Moscow has been accused of trying to destroy Ukrainian identity by repopulating territories it occupies with Russian citizens.
Ukraine’s deputy defense minister, Hanna Maliar, said on Wednesday that Moscow was involved in the large-scale resettlement of people from poorer and remote regions of Russia into Ukraine, most significantly in the occupied eastern Luhansk region. She also said that Russia was deporting Ukrainian citizens and forcibly resettling them in Russia.
She wrote on Telegram that Russian settlers in occupied parts of Ukraine were given financial help, accommodation, and employment, while local residents, often accused of following pro-Ukrainian positions, were deported.
Kyiv has been adamant that it would only consider peace talks once Russian troops have vacated the entirety of Ukrainian territory, including the Crimean Peninsula, which Moscow annexed in 2014. Russian President Vladimir Putin has, in various declarations, denied Ukraine’s national identity as well as its legitimacy as a sovereign nation.
“In this way, the enemy seeks to destroy Ukrainian statehood and the national self-identity of society in the temporarily occupied Ukrainian territories,” she said, according to a translation. “The aggressor country is trying to influence the change in the ethnic composition of the population,” of the areas Russia occupies.
The Institute for the Study of War (ISW), a U.S.-based think tank, said on Wednesday that Moscow’s intentions may be to deepen Russia’s social, political, and economic integration in occupied land “thereby complicating conditions for the reintegration of these territories into Ukraine.”
The ISW had previously described such a depopulation and repopulation campaign as part of “a deliberate ethnic cleansing effort” that would violate the Geneva Convention on the Prevention and Punishment of the Crime of Genocide.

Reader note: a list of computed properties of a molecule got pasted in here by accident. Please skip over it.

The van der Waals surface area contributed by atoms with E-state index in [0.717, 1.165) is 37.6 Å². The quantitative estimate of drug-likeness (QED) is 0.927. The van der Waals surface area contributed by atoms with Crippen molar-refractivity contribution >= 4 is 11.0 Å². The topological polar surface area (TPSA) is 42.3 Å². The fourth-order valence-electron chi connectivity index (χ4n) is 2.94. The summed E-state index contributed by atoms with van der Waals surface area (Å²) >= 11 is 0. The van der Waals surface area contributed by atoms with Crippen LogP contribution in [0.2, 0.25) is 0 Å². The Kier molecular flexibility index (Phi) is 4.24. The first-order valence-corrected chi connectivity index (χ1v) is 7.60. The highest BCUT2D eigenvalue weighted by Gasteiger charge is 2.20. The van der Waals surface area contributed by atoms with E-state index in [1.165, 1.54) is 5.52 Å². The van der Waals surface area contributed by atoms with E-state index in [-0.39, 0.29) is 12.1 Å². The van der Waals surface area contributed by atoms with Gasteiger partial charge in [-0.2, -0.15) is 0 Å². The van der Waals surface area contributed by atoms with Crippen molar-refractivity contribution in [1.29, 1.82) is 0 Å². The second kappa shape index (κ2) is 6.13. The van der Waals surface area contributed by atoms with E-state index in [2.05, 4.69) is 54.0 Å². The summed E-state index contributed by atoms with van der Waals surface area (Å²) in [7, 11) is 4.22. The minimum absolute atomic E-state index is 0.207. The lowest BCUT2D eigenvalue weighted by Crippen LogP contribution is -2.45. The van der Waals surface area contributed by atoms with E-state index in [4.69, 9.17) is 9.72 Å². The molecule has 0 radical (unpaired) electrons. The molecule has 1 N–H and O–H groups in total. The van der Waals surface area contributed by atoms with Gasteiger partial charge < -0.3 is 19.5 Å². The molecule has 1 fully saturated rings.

The think tank had also reported how Russian authorities had overseen the depopulation and repopulation of occupied Ukraine, particularly in the southern Kherson region in 2022. Russian troops withdrew from the city of Kherson in November 2022 but still occupy much of the region.
Ukrainian sources said in October 2022 that Russian authorities in then-occupied parts of the Kherson region deported many Ukrainian residents to Russia under the guise of humanitarian evacuations and then repopulated their homes with Russian soldiers. Newsweek has contacted the Russian Foreign Ministry for comment.
Meanwhile, British defense officials said this week that Russian troops were forcing residents in occupied areas to accept Russian Federation passports.
The U.K. Ministry of Defense said on Monday that Moscow’s authorities in occupied areas of Ukraine, including Kherson, were coercing locals to accept a Russian passport by June or be deported and have their property seized. This was part of a “Russification” process it employed in the easter regions of Donetsk and Luhansk before the start of the full-scale invasion, the ministry added.
This comes amid a widely anticipated Ukrainian counteroffensive and recent reports that Kyiv’s troops have crossed the Dnieper River in the Kherson region.
The ISW said on Wednesday that comments made by Russian officials and prominent voices in the Russian information space, including from Wagner Group boss Yevgeny Prigozhin, show a “pervasive anxiety” over Ukraine’s next move.
One Russian military blogger suggested that Kyiv’s counteroffensive could be timed to ruin Victory Day celebrations on May 9, marking the end of World War II.